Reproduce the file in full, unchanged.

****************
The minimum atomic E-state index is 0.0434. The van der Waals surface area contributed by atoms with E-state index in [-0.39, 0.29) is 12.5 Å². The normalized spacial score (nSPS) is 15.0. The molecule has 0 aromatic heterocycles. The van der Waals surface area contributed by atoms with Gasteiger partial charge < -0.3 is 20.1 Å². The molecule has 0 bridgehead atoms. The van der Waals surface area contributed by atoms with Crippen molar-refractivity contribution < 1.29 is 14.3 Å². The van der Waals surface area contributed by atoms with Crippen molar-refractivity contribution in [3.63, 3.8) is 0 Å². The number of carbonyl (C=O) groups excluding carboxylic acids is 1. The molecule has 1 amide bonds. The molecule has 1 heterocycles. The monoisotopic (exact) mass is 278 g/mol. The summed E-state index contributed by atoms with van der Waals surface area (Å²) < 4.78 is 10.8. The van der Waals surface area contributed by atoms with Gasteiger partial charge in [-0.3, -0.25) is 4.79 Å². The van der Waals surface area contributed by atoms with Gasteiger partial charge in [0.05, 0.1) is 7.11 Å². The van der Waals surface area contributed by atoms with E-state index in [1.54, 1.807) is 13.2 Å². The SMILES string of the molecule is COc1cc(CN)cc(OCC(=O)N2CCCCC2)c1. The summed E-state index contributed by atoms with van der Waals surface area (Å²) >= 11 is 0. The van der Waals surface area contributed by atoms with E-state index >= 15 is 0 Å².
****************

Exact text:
The minimum atomic E-state index is 0.0434. The van der Waals surface area contributed by atoms with E-state index in [-0.39, 0.29) is 12.5 Å². The normalized spacial score (nSPS) is 15.0. The molecule has 0 aromatic heterocycles. The van der Waals surface area contributed by atoms with Gasteiger partial charge < -0.3 is 20.1 Å². The molecule has 0 bridgehead atoms. The van der Waals surface area contributed by atoms with Crippen molar-refractivity contribution < 1.29 is 14.3 Å². The van der Waals surface area contributed by atoms with Crippen molar-refractivity contribution in [3.63, 3.8) is 0 Å². The number of carbonyl (C=O) groups excluding carboxylic acids is 1. The molecule has 1 amide bonds. The molecule has 1 heterocycles. The monoisotopic (exact) mass is 278 g/mol. The summed E-state index contributed by atoms with van der Waals surface area (Å²) < 4.78 is 10.8. The van der Waals surface area contributed by atoms with Gasteiger partial charge in [-0.3, -0.25) is 4.79 Å². The van der Waals surface area contributed by atoms with Gasteiger partial charge in [0.05, 0.1) is 7.11 Å². The van der Waals surface area contributed by atoms with E-state index in [1.54, 1.807) is 13.2 Å². The SMILES string of the molecule is COc1cc(CN)cc(OCC(=O)N2CCCCC2)c1. The summed E-state index contributed by atoms with van der Waals surface area (Å²) >= 11 is 0. The van der Waals surface area contributed by atoms with E-state index >= 15 is 0 Å².